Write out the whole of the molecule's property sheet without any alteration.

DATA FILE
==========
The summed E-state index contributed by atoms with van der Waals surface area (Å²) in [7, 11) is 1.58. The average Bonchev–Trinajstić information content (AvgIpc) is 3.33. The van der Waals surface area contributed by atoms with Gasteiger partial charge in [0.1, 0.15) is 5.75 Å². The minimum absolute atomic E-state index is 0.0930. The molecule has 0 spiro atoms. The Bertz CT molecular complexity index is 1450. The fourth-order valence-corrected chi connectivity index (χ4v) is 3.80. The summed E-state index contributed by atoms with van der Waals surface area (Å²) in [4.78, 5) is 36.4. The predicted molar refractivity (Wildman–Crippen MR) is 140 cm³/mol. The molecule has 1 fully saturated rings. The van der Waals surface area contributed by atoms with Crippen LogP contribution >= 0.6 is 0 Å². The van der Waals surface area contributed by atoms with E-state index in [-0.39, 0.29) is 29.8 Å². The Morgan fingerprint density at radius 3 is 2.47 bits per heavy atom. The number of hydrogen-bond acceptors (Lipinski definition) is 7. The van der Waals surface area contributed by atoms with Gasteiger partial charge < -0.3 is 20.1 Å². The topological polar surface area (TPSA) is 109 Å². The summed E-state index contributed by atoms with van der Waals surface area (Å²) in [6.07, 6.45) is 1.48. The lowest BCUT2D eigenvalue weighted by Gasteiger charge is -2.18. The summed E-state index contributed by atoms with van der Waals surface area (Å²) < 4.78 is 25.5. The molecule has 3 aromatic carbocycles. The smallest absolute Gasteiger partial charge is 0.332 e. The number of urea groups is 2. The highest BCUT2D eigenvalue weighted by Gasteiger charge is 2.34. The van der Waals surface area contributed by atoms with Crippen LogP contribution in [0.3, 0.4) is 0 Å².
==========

The summed E-state index contributed by atoms with van der Waals surface area (Å²) in [7, 11) is 1.58. The average Bonchev–Trinajstić information content (AvgIpc) is 3.33. The van der Waals surface area contributed by atoms with Gasteiger partial charge in [0.1, 0.15) is 5.75 Å². The minimum absolute atomic E-state index is 0.0930. The molecule has 0 spiro atoms. The Bertz CT molecular complexity index is 1450. The fourth-order valence-corrected chi connectivity index (χ4v) is 3.80. The summed E-state index contributed by atoms with van der Waals surface area (Å²) in [4.78, 5) is 36.4. The predicted molar refractivity (Wildman–Crippen MR) is 140 cm³/mol. The molecule has 1 fully saturated rings. The van der Waals surface area contributed by atoms with Crippen LogP contribution >= 0.6 is 0 Å². The van der Waals surface area contributed by atoms with E-state index in [-0.39, 0.29) is 29.8 Å². The Morgan fingerprint density at radius 3 is 2.47 bits per heavy atom. The number of hydrogen-bond acceptors (Lipinski definition) is 7. The van der Waals surface area contributed by atoms with Gasteiger partial charge < -0.3 is 20.1 Å². The topological polar surface area (TPSA) is 109 Å². The summed E-state index contributed by atoms with van der Waals surface area (Å²) in [6.07, 6.45) is 1.48. The lowest BCUT2D eigenvalue weighted by Gasteiger charge is -2.18. The summed E-state index contributed by atoms with van der Waals surface area (Å²) < 4.78 is 25.5. The molecule has 3 aromatic carbocycles. The smallest absolute Gasteiger partial charge is 0.332 e. The number of urea groups is 2. The highest BCUT2D eigenvalue weighted by Gasteiger charge is 2.34. The van der Waals surface area contributed by atoms with Crippen LogP contribution in [0.3, 0.4) is 0 Å².